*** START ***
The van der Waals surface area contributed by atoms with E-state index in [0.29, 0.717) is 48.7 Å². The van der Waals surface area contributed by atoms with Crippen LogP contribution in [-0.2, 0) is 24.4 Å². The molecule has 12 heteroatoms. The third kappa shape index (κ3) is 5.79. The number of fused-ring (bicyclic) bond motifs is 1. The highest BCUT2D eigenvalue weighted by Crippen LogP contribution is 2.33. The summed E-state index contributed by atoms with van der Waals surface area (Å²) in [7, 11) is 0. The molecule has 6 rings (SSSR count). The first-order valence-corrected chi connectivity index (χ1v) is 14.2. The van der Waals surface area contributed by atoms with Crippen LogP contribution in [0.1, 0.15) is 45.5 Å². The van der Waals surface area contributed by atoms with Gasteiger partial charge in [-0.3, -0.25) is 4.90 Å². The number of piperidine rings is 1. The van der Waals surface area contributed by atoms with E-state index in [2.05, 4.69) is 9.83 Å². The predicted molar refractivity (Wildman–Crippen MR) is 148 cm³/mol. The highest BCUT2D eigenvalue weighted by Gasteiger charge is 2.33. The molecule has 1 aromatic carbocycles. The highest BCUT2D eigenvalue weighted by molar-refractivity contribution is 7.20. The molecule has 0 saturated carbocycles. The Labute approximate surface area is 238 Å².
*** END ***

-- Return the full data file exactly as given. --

The van der Waals surface area contributed by atoms with E-state index in [0.29, 0.717) is 48.7 Å². The van der Waals surface area contributed by atoms with Crippen LogP contribution in [-0.2, 0) is 24.4 Å². The molecule has 12 heteroatoms. The third kappa shape index (κ3) is 5.79. The number of fused-ring (bicyclic) bond motifs is 1. The highest BCUT2D eigenvalue weighted by Crippen LogP contribution is 2.33. The summed E-state index contributed by atoms with van der Waals surface area (Å²) in [7, 11) is 0. The molecule has 6 rings (SSSR count). The first-order valence-corrected chi connectivity index (χ1v) is 14.2. The van der Waals surface area contributed by atoms with Crippen LogP contribution in [0.1, 0.15) is 45.5 Å². The van der Waals surface area contributed by atoms with Gasteiger partial charge in [-0.3, -0.25) is 4.90 Å². The number of piperidine rings is 1. The van der Waals surface area contributed by atoms with E-state index in [2.05, 4.69) is 9.83 Å². The predicted molar refractivity (Wildman–Crippen MR) is 148 cm³/mol. The highest BCUT2D eigenvalue weighted by Gasteiger charge is 2.33. The molecule has 1 aromatic carbocycles. The highest BCUT2D eigenvalue weighted by molar-refractivity contribution is 7.20. The molecule has 0 saturated carbocycles. The Labute approximate surface area is 238 Å².